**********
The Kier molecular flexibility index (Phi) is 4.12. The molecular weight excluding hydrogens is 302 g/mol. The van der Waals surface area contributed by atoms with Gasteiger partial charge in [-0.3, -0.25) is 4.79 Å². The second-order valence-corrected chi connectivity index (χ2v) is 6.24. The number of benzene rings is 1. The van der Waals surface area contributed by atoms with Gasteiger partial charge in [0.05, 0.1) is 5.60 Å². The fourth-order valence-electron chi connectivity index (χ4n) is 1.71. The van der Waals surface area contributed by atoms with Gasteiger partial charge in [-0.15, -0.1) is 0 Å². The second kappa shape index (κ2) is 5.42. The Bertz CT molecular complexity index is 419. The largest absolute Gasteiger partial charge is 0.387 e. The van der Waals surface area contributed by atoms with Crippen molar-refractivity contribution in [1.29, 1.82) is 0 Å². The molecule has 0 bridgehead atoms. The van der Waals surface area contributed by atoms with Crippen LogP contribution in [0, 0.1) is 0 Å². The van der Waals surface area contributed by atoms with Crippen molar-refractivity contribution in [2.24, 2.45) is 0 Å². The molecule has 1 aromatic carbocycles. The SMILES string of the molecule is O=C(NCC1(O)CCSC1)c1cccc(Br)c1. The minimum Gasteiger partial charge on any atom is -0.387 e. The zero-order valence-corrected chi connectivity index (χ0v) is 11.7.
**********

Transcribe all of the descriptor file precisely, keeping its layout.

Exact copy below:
The Kier molecular flexibility index (Phi) is 4.12. The molecular weight excluding hydrogens is 302 g/mol. The van der Waals surface area contributed by atoms with Gasteiger partial charge in [-0.3, -0.25) is 4.79 Å². The second-order valence-corrected chi connectivity index (χ2v) is 6.24. The number of benzene rings is 1. The van der Waals surface area contributed by atoms with Gasteiger partial charge in [0.05, 0.1) is 5.60 Å². The fourth-order valence-electron chi connectivity index (χ4n) is 1.71. The van der Waals surface area contributed by atoms with Gasteiger partial charge in [-0.15, -0.1) is 0 Å². The second kappa shape index (κ2) is 5.42. The Bertz CT molecular complexity index is 419. The largest absolute Gasteiger partial charge is 0.387 e. The van der Waals surface area contributed by atoms with Crippen molar-refractivity contribution in [1.29, 1.82) is 0 Å². The molecule has 0 bridgehead atoms. The van der Waals surface area contributed by atoms with Crippen LogP contribution in [0, 0.1) is 0 Å². The van der Waals surface area contributed by atoms with Crippen molar-refractivity contribution in [2.24, 2.45) is 0 Å². The molecule has 1 aromatic carbocycles. The SMILES string of the molecule is O=C(NCC1(O)CCSC1)c1cccc(Br)c1. The minimum Gasteiger partial charge on any atom is -0.387 e. The zero-order valence-corrected chi connectivity index (χ0v) is 11.7.